Historians have two objectives. They talk and write about what went on, and they try to interpret it. My own view is that when history is only factual it is dull, but that as the historian puts his emphasis on why a man or a group did or thought something and how one man's thoughts or acts influenced others, things become brighter. I wondered if the author of this biography could perceive and shed any light on the sequence of events which led Andreas Vesalius to develop his extraordinary abilities, to stand out in what he did and thought in his time, and to show that truth has no special time of its own.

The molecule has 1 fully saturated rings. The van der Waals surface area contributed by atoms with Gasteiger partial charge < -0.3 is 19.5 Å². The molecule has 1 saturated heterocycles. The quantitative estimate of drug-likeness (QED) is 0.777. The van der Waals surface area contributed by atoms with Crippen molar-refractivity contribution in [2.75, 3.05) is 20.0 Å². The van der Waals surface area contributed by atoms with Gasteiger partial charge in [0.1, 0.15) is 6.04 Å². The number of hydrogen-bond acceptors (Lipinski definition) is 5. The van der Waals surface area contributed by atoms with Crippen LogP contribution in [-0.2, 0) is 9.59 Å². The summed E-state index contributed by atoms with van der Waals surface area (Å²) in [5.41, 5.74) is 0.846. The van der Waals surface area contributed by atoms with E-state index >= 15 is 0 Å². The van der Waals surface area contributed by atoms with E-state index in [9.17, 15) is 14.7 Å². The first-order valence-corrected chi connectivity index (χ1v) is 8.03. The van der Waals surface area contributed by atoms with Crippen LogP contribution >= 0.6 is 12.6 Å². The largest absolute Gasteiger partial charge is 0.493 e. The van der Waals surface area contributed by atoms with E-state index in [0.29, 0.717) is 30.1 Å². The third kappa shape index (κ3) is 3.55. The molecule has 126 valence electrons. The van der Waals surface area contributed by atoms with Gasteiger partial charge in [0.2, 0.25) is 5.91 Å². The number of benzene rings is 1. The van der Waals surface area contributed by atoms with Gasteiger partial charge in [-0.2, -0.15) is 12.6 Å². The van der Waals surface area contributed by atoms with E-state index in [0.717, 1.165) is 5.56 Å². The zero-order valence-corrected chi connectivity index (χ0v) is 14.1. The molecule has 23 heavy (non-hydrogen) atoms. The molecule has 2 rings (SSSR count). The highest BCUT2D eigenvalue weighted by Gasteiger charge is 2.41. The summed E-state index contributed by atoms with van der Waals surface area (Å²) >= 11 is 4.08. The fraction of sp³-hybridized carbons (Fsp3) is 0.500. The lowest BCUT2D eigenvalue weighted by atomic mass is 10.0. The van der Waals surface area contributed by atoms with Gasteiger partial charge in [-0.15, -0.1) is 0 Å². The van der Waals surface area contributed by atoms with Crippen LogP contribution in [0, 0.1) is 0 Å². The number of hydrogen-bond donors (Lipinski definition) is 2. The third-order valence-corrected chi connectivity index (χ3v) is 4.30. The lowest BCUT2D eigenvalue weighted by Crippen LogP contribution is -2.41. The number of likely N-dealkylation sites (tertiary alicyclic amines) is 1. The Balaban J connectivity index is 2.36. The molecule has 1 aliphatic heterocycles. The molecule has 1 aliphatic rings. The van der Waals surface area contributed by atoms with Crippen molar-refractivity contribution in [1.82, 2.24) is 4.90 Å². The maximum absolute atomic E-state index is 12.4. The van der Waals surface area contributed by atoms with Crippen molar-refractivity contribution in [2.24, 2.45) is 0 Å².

Vesalius was born in 1514 and died in 1564, four hundred years before the publication of this book. We know little about his childhood in Brussels or his years as a medical student in Paris from